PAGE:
Addressing Bad-Faith OPRA Requests: A Primer for Records Custodians

For increasingly underfunded local municipalities and their often-times harried records custodians, addressing all of the requirements of the Open Public Records Act (“OPRA”) may feel like “death by a thousand cuts” even in the best of times.  But one question I have heard often as an attorney for government entities is just what options are available when open public records laws are clearly being misused to harass records custodians or government entities?  And I don’t mean basic serial-filers that ultimately have their heart in the wrong place, but those that are operating in bad faith and barely attempting to even hide it.  It seems that almost every government entity has at least one of these problem child OPRA requestors at any given time, often times more than one. So what can be done, legally, to help in such a situation–one that is clearly wasting taxpayer money in the aggregate to assist a one-sided and bad faith vendetta?

The short answer has long been ‘there’s not much that can be done,’ and that answer has more often than not been supported by the legislature and the judiciary.  Township of Teaneck, et. al. v. Elie C. Jones, BER-C-14-17 (Unpub. trial court 2017) is a case representative of such mores, but one that also provides hints to legal options that may be available when confronting these difficult situations.

Teaneck v. Jones 

In the Jones matter Teaneck Township sought a preliminary injunction against an alleged serial OPRA requestor restraining the citizen from filing additional requests pending further order of the Court. Teaneck Township also sought relief from being required to respond to the OPRA requests already filed by the citizen that remained pending. Defendant OPRA requestor had filed approximately three-hundred and eighty (380!) OPRA requests between November 16, 2016 and January 17, 2017.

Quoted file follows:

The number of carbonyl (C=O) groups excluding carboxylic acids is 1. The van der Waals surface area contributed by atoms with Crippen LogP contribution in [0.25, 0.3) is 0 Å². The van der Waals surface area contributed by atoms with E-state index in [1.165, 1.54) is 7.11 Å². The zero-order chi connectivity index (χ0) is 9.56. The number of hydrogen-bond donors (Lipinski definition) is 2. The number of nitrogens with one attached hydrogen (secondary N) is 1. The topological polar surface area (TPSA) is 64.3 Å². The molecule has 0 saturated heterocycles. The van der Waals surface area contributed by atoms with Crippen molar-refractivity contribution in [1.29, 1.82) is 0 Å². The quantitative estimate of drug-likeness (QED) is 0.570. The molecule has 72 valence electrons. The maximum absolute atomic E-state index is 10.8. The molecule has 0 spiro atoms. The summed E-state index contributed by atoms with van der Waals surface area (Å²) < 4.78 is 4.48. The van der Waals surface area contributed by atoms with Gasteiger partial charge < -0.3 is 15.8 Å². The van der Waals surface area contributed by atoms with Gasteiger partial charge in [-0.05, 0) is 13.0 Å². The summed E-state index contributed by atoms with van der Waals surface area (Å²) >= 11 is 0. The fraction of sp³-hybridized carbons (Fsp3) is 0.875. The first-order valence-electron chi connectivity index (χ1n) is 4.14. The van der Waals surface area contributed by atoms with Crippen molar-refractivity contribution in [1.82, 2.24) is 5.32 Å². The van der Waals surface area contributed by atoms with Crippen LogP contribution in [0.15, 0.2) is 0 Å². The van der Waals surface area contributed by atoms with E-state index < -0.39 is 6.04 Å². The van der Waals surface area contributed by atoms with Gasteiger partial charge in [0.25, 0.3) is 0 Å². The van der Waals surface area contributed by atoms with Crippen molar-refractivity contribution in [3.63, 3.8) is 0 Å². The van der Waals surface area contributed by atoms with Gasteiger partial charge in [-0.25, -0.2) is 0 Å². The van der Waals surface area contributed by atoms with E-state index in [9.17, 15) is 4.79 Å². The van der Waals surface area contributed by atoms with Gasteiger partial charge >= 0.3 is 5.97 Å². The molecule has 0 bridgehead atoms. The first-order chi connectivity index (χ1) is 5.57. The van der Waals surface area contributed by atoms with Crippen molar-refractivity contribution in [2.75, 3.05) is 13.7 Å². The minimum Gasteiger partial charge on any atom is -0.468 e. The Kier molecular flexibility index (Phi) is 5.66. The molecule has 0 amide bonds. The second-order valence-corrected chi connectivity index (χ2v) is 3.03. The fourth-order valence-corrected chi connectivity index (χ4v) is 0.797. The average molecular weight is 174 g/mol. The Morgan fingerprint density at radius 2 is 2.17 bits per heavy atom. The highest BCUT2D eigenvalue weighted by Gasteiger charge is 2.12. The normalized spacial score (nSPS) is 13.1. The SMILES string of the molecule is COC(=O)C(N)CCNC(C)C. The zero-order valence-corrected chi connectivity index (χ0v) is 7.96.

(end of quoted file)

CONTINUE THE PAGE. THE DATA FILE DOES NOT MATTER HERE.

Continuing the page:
The trial court denied Teaneck’s requests in their entirety, which included the imposition of special handling fees to be paid by the Defendant for the increased personnel costs of responding to such voluminous requests. In its decision the Court admitted that “It is easy to understand the Township’s frustration” and noted that the OPRA requests commenced a few days after the Township “rejected defendant’s $10,000 settlement demand in an action brought by defendant against a Teaneck Law enforcement officer.” The decision further referred to the subsequent actions of Defendant as filing “an avalanche of OPRA filings,” and noted that: “virtually all of these OPRA requests are multi-part. The accumulated volume of the requests is the size and heft of a phone book.”

Nevertheless, the Court held that “the legislature intended that only requestors may seek review of OPRA decisions.” The holding further advised the Township that a valid countermeasure when faced with abusive OPRA demands may be to merely deny all such requests and rely upon disruption of agency operations defenses. But this was somewhat naive to the reality of the situation–where a custodian’s making such a determination leaves that municipality open to collateral attacks for sanctions and reimbursement of counsel fees.

The trial court decision noted that such measures can only be taken defensively under OPRA.  In other words, in New Jersey OPRA cases records custodians and their municipalities will continue to occupy the “defendant” rather than “plaintiff” position in lawsuits. Regarding allegations of bullying of government staff the Court stated:

A person who engages in harassing conduct against another may be made to answer for that conduct under the civil law and under the criminal code…such harassment can be remedied under the civil law via a damage award, or by injunctive relief, or through prosecution, or through a combination of these avenues of relief.

Regarding abuse of process claims the Court noted that OPRA requests can never trigger an abuse of process but noted that perhaps the filing of bad faith suits would trigger abuse of process claims. To those that regularly confront abusive OPRA requests/requestors or that may confront such issues, the Jones case perhaps does not provide much in the way of positive affirmation. However, perhaps there are other methods to consider which are not addressed specifically in this opinion.